Emmy Russell Says She Felt Like Herself While Performing Loretta Lynn’s “Coal Miner’s Daughter” on ‘American Idol’

Many American Idol fans have been waiting all season to hear Emmy Russell do one of her Memaw’s songs. It only makes sense. Russell spent much of her childhood with Loretta Lynn and has often talked about their bond. Last night (April 29), it finally happened. She sat down behind a piano and sang “Coal Miner’s Daughter.”

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Russell had three songs to choose from—Loretta Lynn’s “Coal Miner’s Daughter,” Dolly Parton’s “Here You Come Again,” and KT Tunstall’s “Suddenly I See.” However, for the 24-year-old singer/songwriter, there was no real choice in the matter. She had to honor her grandmother with a rendition of her signature song.

[RELATED: American Idol’s Emmy Russell Honors Memaw Loretta Lynn With Breathtaking “Coal Miner’s Daughter” Performance]

Emmy Russell Shares Her Thoughts After an Unforgettable Performance

Last night, after the show aired, Emmy Russell took to social media to share a photo of her at the piano alongside a short message for her supporters. “Felt like myself on American Idol,” she wrote in the post. “Thank you all for the support,” she added. “I love you and I see your comments and I can’t wait to reply when it’s not 11 pm.”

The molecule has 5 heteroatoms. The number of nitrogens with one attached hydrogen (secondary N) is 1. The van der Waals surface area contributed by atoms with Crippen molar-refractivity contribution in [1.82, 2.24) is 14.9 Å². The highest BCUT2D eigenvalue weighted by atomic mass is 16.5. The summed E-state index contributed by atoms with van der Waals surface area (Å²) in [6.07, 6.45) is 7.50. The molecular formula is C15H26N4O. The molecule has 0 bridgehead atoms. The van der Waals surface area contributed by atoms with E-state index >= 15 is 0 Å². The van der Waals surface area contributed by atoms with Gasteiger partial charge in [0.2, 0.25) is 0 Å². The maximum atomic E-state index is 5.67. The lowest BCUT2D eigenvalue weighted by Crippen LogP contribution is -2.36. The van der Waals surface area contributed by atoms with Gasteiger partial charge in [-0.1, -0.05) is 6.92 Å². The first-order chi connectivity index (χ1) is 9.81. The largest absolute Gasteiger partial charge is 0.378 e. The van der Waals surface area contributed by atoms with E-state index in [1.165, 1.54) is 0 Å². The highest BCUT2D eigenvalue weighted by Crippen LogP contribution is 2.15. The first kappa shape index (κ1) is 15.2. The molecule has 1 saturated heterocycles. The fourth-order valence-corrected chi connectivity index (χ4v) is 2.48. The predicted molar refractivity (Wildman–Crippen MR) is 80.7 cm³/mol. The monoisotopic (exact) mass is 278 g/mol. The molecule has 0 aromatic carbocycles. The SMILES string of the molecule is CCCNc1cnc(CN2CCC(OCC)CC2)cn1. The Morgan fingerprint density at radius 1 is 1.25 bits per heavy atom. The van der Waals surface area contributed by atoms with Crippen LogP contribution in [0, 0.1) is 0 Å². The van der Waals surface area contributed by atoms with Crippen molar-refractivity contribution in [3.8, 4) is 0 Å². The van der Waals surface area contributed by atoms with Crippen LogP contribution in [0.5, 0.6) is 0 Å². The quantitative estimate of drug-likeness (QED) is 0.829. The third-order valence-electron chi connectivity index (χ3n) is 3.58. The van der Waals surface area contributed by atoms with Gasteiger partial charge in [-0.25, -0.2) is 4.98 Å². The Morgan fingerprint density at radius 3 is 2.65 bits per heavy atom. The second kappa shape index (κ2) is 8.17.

More About “Coal Miner’s Daughter”

“I love singing from the heart and I think this is a perfect song for that,” Russell said of the song. “I mean, it’s my grandma’s song. You can’t get much closer to the heart than your own blood,” she added. “I’m just a granddaughter singing this song to her grandma.”

Loretta Lynn released “Coal Miner’s Daughter” as a single with “The Man of the House” on the B-Side in 1970. It went to No. 1 on the Billboard country chart and went on to be Lynn’s signature song.

In the lyrics, she describes her life growing up in rural Butcher Holler, Kentucky. It describes the sacrifices her parents made and the hard work that went into raising a family during the Great Depression. However, it doesn’t see her complaining about living in poverty. Instead, Lynn is proud of her upbringing and the love her family shared in those hard times.

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